The central-switching implementation of
While these modifications are certainly possible to implement, considerable cost savings could be achieved if some way could be found to spatially separate speech signals in a centrally switched communication system without modifying the central switching architecture in any way. In addition to providing a method and device for adding spatial audio capabilities to an existing centrally switched communication system without modifying the internal operation of the system, the present invention provides a method and device which increases the computational efficiency of spatial processing for all centrally switched systems with more than a few simultaneous end users.
The present invention provides a computationally efficient method and device for adding spatial audio capabilities to an existing centrally switched communication system without modifying the internal operation of the system or the switching architecture by producing a digitally filtered copy of each input signal to represent a contralateral-ear signal with each desired talker location and treating each of a listener's ears as separate end users.
It is therefore an object of the invention to provide a computationally-efficient method and device for adding spatial audio capabilities to centrally switched communications systems.
It is another object of the invention to provide a method and device for adding spatial audio capabilities to an existing centrally switched communication system.
It is another object of the invention to provide a method and device for adding spatial audio capabilities to an existing centrally switched communication system without modifying the central switching architecture in any way.
It is another object of the invention to provide a method and device for adding spatial audio capabilities to an existing centrally switched communication system where any number of user stations can be upgraded to implement the 3D audio capability without interfering with the operation of any other aspects of the system.
It is another object of the invention to provide a method and device for adding spatial audio capabilities to an existing centrally switched communication system by producing a digitally filtered copy of each input signal to represent a contralateral-ear signal with each desired talker location and treating each of a listener's ears as separate end users.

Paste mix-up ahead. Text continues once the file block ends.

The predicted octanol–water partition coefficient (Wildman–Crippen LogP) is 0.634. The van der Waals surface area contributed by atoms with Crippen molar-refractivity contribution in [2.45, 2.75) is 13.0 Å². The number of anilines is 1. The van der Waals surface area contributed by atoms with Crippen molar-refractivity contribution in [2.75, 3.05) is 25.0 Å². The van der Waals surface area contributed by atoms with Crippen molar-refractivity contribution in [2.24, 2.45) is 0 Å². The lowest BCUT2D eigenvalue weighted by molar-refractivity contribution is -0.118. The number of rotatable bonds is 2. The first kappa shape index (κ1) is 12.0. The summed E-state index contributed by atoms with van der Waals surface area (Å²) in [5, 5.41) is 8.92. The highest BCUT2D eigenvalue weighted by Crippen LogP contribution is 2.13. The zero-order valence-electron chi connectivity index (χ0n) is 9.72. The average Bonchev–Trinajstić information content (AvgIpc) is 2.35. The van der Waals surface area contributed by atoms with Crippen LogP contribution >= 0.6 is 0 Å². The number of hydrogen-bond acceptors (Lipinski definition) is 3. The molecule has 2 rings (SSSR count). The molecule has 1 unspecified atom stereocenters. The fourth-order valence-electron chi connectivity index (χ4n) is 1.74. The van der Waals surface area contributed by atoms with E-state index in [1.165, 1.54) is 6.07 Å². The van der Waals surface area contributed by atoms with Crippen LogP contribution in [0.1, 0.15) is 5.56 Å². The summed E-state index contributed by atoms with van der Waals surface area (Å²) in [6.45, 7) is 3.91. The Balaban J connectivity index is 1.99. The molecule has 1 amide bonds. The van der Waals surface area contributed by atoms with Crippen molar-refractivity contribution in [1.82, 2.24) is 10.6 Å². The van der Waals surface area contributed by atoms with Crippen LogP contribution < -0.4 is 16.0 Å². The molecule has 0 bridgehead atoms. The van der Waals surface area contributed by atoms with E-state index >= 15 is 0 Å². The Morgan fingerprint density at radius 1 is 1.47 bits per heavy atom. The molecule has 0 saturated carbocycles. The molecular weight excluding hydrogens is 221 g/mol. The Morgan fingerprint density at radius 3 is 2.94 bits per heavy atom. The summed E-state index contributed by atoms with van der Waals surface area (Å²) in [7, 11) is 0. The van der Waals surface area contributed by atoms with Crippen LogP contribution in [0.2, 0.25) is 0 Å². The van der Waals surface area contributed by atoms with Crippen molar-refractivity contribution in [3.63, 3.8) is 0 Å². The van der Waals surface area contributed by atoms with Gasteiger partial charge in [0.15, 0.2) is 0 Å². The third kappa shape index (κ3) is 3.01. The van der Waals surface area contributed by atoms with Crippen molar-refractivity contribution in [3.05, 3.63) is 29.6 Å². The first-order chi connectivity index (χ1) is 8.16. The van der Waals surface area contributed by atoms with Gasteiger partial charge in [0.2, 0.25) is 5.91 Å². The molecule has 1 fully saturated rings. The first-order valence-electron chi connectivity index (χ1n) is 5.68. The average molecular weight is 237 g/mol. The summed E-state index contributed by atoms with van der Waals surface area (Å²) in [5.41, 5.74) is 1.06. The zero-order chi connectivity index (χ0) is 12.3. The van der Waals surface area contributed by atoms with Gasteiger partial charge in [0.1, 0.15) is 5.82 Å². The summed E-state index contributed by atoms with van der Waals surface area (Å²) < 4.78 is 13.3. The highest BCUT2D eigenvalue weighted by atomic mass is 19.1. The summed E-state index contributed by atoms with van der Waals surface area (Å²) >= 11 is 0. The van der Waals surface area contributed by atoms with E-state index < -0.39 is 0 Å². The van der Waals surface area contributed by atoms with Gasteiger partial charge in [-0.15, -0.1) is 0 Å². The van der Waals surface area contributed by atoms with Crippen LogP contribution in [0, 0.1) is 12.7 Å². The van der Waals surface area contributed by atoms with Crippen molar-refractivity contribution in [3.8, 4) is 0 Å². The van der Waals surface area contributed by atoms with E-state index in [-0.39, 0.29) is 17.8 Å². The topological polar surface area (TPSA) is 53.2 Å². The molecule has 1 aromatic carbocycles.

These and other objects of the invention are described in the description, claims and accompanying drawings and are achieved by a device for replicating spatial location of audio signals propagated from a distant sound source to a listener's left and right ears within a centrally-switched multi-talker communication system comprising:
a plurality of input signals;
means for splitting each of said input signals into a plurality of duplicate signals;
a plurality of digital filters replicating a ratio of head-related transfer functions of the contralateral and ipsilateral ears for a particular spatial source location in a horizontal plane;
a central switching system for receiving output of said plurality of digital filters and processing as a plurality of different channels;
a left ear user control panel at the location of the user;
a right ear user control panel at the location of the user;
said right and left ear user control panels allowing selectibility from particular audio locations determined optimal for the presentation of speech in particular multitalker listening scenarios; and
an audio display device for delivering output of said right and left ear user control panels to an operator whereby a user may appropriately select component audio signals presented to each ear and thereby place each input audio signal at a selected location.
The underlying basis of the invention is the observation that all of the capabilities associated with a spatial audio system can be achieved with a conventional centrally-switched communications system by a) taking advantage of the approximate left-right symmetry of the head-related transfer function in the spectral region associated with the bandwidth of human speech; b) creating multiple digitally filtered copies of each input signal to represent the contralateral-ear signal associated with each desired talker location in the system; and c) treating each of the listener's ears as a separate end user of the switching system.
The four processed channels are input into the central switching system 507 of
At the location of the user, the only difference from the original centrally switched communication system is that a second complete user station (control panel+output channel) is now assigned to provide the audio signal for the listener's second ear. The control panel for the right ear is shown at 509 and the control panel for the left ear is shown at 508.